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There are grooves and rugose protuberances on the proximal ventral surfaces of
pteroids (see Unwin et al. 1996) : these, presumably, anchored musculature
that, because of its insertion on the ventral pteroid face, would have to
depress the pteroid if contracted.
Dr. Mark Witton
Palaeobiology Research Group
School of Earth and Environmental Sciences
University of Portsmouth
Tel: (44)2392 842418
>>> David Peters <firstname.lastname@example.org> 15/01/2010 13:27 >>>
What tells you the pteroid can be depressed? Which muscle depresses the
pteroid? What bone anchors that muscle? There's nothing out at the tip to pull
it up and down. If you're attempting to manipulate the pteroid near its
articulation, then you've got a very short lever to work with. And finally, are
you articulating the pteroid principally on the radiale?
At present, your answer doesn't appear to have any evidence to back it up.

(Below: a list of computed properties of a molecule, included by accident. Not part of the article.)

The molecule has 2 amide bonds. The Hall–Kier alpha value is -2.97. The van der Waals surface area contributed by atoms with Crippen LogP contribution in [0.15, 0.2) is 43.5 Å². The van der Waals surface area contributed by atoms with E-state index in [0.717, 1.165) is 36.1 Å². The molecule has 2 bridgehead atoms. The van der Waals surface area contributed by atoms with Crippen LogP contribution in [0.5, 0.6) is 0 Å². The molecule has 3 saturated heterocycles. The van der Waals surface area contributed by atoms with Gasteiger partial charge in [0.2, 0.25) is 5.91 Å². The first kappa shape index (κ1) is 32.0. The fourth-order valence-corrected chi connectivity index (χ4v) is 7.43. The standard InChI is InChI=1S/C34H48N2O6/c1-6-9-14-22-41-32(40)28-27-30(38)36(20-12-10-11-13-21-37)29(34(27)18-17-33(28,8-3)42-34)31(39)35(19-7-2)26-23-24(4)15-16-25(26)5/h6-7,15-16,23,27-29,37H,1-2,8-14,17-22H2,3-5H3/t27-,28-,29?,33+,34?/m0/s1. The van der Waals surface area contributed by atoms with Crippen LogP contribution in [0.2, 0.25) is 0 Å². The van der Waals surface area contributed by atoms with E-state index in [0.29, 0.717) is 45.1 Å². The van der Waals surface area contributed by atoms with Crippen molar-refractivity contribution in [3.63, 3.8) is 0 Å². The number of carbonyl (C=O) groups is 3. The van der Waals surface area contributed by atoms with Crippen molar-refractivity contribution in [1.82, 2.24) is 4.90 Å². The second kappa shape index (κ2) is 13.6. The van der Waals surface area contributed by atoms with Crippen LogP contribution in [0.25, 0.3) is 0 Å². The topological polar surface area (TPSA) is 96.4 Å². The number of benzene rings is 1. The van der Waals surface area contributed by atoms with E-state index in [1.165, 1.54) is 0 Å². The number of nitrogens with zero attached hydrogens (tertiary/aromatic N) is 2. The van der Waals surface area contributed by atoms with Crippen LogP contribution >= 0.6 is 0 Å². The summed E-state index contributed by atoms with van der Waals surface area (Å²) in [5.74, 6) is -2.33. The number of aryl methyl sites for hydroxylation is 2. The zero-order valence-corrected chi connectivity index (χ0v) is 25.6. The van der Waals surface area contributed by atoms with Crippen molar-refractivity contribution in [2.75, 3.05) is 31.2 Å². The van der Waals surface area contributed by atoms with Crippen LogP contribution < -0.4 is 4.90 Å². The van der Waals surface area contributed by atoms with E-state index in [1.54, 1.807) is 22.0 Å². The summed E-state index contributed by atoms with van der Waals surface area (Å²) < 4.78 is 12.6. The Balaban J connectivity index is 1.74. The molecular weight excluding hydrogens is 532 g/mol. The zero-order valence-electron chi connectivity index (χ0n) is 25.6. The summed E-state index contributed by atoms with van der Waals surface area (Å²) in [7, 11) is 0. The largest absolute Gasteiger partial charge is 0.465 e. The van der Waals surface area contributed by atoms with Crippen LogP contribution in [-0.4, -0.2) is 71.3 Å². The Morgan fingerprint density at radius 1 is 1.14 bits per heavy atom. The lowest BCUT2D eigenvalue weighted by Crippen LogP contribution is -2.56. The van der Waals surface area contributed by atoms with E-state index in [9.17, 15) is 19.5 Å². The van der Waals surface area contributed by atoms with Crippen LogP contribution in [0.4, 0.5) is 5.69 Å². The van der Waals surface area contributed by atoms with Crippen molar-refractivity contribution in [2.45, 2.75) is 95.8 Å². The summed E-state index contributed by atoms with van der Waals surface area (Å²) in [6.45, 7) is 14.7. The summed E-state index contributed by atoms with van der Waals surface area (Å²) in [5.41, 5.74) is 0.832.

On Jan 14, 2010, at 1:28 PM, Mike Habib wrote:
> On Jan 14, 2010, at 11:42 AM, David Peters wrote:
>> "The additional membranes (especially the front one) controlled by a special
>> bone called the pteroid would have helped with steering." The pteroid was
>> inboard and would not have been such a great steering aid.
> Because depression of the pteroid (and hence the propatagium) changes entry
> angle of the inboard wing, the pteroid would be a very good "steering aid" -
> flying taxa turn by altering the fluid force production between the two
> wings, such that they differ, which forces a roll and therefore a turn. A
> little change in entry angle goes a long way, so the propatagial position is,
> in fact, a factor in maneuverability.
> Michael Habib
> Assistant Professor of Biology
> Chatham University
> Woodland Road, Pittsburgh PA 15232
> Buhl Hall, Room 226A
> (443) 280-0181